That raises two objections to Joseph Muscat holding a diplomatic passport. The first is wholly representative of his conduct in public life. An asset of the state is placed at the service of his private interest and the interests of his clients. A public good is harnessed to benefit private profit, firstly his and secondly of those around him.
This is just how he ran the country. His diplomatic passport is a surviving residue of his capture of the Maltese state which he kidnapped and sold for ransom money.
The second objection is more immediate. It would appear that Joseph Muscat holds a document that says he is a representative of the Maltese state while he is almost certainly acting against the interests of that state. With Steward he is very much taking sides against the family as it were.
Robert Abela reminds us when we express renewed shock at the fact that Joseph Muscat has not yet been served with criminal charges that we must let institutions do their work. But by allowing Joseph Muscat to hold a diplomatic passport, by keeping him under the formal protection of the Maltese state, by appointing Muscat as his envoy even as Muscat undermines him and his government, Robert Abela gives shelter to Joseph Muscat.
A pension, a cash payment, even a car or two, a chauffeur, a personal assistant, and a prime area office could be – though they ought not to be – part of a severance package paid to a disgraced former prime minister. In a contract they may be designated as rights of sorts. But being a representative of the Maltese republic, being an envoy, being eligible to the courtesies every country expects out of every other country to extend to their formal representatives, is nobody’s right.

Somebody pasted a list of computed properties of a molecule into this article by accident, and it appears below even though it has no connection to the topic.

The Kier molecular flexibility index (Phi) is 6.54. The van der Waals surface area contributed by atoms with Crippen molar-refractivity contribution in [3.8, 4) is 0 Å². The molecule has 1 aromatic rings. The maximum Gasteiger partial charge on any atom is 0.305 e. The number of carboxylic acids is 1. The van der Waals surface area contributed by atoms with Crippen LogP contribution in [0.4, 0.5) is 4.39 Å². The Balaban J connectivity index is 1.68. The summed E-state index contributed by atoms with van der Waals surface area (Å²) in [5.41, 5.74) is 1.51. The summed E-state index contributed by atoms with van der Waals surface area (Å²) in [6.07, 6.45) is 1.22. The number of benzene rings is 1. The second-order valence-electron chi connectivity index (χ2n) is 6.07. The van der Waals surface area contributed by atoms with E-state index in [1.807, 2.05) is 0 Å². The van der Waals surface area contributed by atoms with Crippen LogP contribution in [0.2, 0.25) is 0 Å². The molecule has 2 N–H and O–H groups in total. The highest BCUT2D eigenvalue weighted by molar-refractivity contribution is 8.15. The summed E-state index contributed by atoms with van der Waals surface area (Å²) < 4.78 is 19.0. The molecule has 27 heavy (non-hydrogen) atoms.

Also, we expect that other countries do not expect us to extend protocol and diplomatic privileges to people who come here to make money for themselves. Those other countries have a right to expect the same from us.
No one is entitled to those courtesies and those privileges. Those courtesies are extended to the republic which from time-to-time hires officials that are accountable to the Maltese voting public and who are hired and fired at the people’s will. A diplomatic-passport-for-life is as illogical as letting Joseph Muscat live in Girgenti Palace or retire in Villa Francia at the expense of the state just because he was a prime minister once and was given the keys to the buildings. He was supposed to surrender those keys when the Maltese public told him to fuck right off.
To take a page out of Robert Musumeci’s book the people have spoken and they have thronged the streets until Joseph Muscat was seen to leave the office he hijacked. The public expected that he left his diplomatic passport behind when he did that.
The public expects Robert Abela to cancel Joseph Muscat’s diplomatic passport or this country will remain in the eyes of the world what Joseph Muscat has elected to make it: a country run by crooks and represented by crooks … who skip the line at passport control.